Stop Telling Your Kids to Be Careful


I remember two things very vividly centered around the idea of getting hurt from when I was a kid: the time I broke my arm during roller skating lessons, and when I bruised my foot so badly doing “gymnastics” at a friend’s house, I had to wear a ridiculous orthopedic shoe for two weeks. While both of these injuries required a trip to the emergency room and x-rays, neither time were my parents watching me saying “Be careful!” before it happened.

The words be careful are becoming all too common for our kids. I’ll be the first to admit I am guilty of overusing the phrase not only with my own daughter but also with the kids I interact with on a daily basis. It’s easy to say, it encompasses a lot of different ideas into one, quick, yell-able burst, and can easily adapt to a range of severities.

However, we shouldn’t be telling kids to be careful but instead encouraging them to live and play with curiosity and problem solving in mind.

Kids Need to Be Curious

Allowing kids to explore things they haven’t tried before without the boundaries of “be careful” is incredibly important to the development of their self-esteem and to their perception of how challenging a task is. We should be encouraging kids to try to climb the wonky rock wall at the park or to swim without their puddle jumper if their curiosity about it is sparked. Oftentimes, we consider the dangers of what could happen and rattle off a list of risks instead of leading with positivity and offers to assist, if needed. This can cause kids to become afraid of trying and overly anxious about the dangers that may come with simply trying something new.

Kids Need Risk

According to Ellen Sandseter, a professor of evolutionary psychology, there are six types of risky play: heights, speed, dangerous tools, dangerous elements (fire, water, etc.), rough and tumble, and disappearing or getting lost. While many modern-day parents may be getting heart palpitations thinking of their kids playing in these ways, the benefits are proven to far outweigh the risks.

The main benefit of engaging in risky play is that children become more resilient from dealing with strong emotions like fear and anger. By dealing with these emotions and processing them in a fun and safe way through play, they are better equipped to handle real-life situations when these feelings may arise.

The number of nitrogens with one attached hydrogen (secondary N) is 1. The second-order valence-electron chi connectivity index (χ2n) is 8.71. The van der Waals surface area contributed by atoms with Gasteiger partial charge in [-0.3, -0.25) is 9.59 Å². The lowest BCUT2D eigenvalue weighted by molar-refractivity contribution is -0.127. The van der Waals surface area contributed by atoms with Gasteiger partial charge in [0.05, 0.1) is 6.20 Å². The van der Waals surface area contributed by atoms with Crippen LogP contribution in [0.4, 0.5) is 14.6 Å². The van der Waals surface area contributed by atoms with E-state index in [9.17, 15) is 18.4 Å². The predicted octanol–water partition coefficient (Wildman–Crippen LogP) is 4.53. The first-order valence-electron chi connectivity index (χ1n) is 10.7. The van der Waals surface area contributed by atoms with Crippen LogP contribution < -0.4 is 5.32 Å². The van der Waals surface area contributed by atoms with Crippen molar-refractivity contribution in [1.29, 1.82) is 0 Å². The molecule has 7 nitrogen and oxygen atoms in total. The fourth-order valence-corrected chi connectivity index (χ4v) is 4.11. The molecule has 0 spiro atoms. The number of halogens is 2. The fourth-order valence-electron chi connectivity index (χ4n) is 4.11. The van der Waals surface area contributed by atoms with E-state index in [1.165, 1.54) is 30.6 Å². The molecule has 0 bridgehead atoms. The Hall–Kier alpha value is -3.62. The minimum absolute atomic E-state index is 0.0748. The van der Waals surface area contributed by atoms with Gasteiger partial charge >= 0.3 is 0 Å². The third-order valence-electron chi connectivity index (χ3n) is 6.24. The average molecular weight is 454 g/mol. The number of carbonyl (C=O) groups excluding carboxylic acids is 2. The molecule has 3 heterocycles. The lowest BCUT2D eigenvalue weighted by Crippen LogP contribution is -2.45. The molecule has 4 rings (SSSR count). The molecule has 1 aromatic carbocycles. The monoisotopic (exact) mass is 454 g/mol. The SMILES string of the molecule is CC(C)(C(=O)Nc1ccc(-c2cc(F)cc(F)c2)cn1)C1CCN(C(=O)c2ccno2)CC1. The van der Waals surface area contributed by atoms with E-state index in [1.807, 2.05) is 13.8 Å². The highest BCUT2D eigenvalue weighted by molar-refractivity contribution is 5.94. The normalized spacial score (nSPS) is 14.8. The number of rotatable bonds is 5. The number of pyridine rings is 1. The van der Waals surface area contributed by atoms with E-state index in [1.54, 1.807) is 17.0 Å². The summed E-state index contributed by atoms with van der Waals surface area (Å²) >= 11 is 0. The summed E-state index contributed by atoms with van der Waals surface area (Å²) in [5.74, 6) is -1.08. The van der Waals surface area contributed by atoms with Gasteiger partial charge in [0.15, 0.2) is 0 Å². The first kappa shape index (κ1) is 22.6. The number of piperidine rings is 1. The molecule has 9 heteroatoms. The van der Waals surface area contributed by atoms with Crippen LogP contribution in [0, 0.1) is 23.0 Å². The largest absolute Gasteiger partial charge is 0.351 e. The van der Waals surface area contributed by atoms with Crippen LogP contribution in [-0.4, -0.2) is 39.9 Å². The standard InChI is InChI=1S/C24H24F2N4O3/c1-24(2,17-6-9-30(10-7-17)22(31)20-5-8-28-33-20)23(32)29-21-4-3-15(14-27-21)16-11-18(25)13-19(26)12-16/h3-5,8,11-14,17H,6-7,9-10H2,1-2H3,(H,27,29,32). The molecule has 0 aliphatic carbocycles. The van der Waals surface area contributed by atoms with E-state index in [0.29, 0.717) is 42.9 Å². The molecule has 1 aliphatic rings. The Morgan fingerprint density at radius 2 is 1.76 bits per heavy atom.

Unfortunately, kids are frequently told not to engage in risky play, or to be careful while doing so. This adult-controlled play is actually hurting kids in the long run because they are not allowed to self-regulate their capacities for fear or avoiding risks.

Kids Need to Grow

There are two senses that are developed over the course of childhood through the engagement of gross motor skills: proprioception and vestibular. Proprioception is how you know where your body parts are without looking at them. Vestibular sense is all about maintaining balance and being aware of your surroundings.

Every day at swim practice, I see kids swimming literally on top of each other, getting bonked in the head because they ran into someone else, and crashing their arms or legs into the lane lines. The reason? Their proprioception and vestibular senses aren’t fully developed yet, so their bodies aren’t completely sure where everything is happening in space. They have a hard time sensing when they’re getting close to another object or person because they haven’t practiced it enough. The more we allow kids to move their bodies and use their gross motor skills, the easier it will be for them to do things like sports or large group play with fewer injuries.

Kids Need to Hear Alternatives

At the root of it all, “be careful” is just too vague. Kids don’t understand what we mean when we say it and too often it turns into more of a stop sign than a proceed with caution. No one wants to see their kids in pain or hurt, especially when it can easily be prevented, so using a more specific directive can not only help kids avoid an accident but will also help them learn how to handle similar events in the future.

Here are some alternatives to use instead of “be careful” to help your kids stay safe while also exploring and being curious about their surroundings:

  • “Hold on to the handrail when you go down the stairs.”
  • “You can look but please don’t touch those hot pans.”
  • “Make sure your fingers are out of the way before closing the door.”
  • “Is there anyone in front of you before going down the slide?”

Kids are going to end up bumped and bruised regardless of our best efforts to protect them, and that’s completely OK. Their bodies and minds need physical stimulation and loads of adventurous play, and as parents, we can help them by taking a step back and allowing them to live dangerously from time to time.


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